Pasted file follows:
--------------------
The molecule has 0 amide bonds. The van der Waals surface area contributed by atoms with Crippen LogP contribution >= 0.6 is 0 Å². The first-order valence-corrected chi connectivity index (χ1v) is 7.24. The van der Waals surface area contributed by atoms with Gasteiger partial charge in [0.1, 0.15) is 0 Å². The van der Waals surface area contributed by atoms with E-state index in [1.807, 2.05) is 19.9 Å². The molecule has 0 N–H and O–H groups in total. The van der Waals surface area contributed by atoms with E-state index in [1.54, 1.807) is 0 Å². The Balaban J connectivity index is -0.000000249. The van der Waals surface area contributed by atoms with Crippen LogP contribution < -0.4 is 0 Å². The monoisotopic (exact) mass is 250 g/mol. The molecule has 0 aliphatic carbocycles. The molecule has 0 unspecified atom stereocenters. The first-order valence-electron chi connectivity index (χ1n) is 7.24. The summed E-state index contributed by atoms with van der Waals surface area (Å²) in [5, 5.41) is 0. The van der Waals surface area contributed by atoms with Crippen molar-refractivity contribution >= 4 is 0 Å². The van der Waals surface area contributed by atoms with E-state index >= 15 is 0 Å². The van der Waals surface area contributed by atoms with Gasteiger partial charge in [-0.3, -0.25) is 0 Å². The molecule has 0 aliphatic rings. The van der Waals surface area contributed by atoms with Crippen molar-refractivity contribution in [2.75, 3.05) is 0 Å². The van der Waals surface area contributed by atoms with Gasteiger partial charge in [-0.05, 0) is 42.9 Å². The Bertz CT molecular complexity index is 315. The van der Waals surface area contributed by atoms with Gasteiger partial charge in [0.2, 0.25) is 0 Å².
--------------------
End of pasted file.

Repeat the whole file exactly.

The molecule has 0 amide bonds. The van der Waals surface area contributed by atoms with Crippen LogP contribution >= 0.6 is 0 Å². The first-order valence-corrected chi connectivity index (χ1v) is 7.24. The van der Waals surface area contributed by atoms with Gasteiger partial charge in [0.1, 0.15) is 0 Å². The van der Waals surface area contributed by atoms with E-state index in [1.807, 2.05) is 19.9 Å². The molecule has 0 N–H and O–H groups in total. The van der Waals surface area contributed by atoms with E-state index in [1.54, 1.807) is 0 Å². The Balaban J connectivity index is -0.000000249. The van der Waals surface area contributed by atoms with Crippen LogP contribution < -0.4 is 0 Å². The monoisotopic (exact) mass is 250 g/mol. The molecule has 0 aliphatic carbocycles. The molecule has 0 unspecified atom stereocenters. The first-order valence-electron chi connectivity index (χ1n) is 7.24. The summed E-state index contributed by atoms with van der Waals surface area (Å²) in [5, 5.41) is 0. The van der Waals surface area contributed by atoms with Crippen molar-refractivity contribution >= 4 is 0 Å². The van der Waals surface area contributed by atoms with E-state index >= 15 is 0 Å². The van der Waals surface area contributed by atoms with Gasteiger partial charge in [-0.3, -0.25) is 0 Å². The molecule has 0 aliphatic rings. The van der Waals surface area contributed by atoms with Crippen molar-refractivity contribution in [2.75, 3.05) is 0 Å². The van der Waals surface area contributed by atoms with Gasteiger partial charge in [-0.05, 0) is 42.9 Å². The Bertz CT molecular complexity index is 315. The van der Waals surface area contributed by atoms with Gasteiger partial charge in [0.2, 0.25) is 0 Å².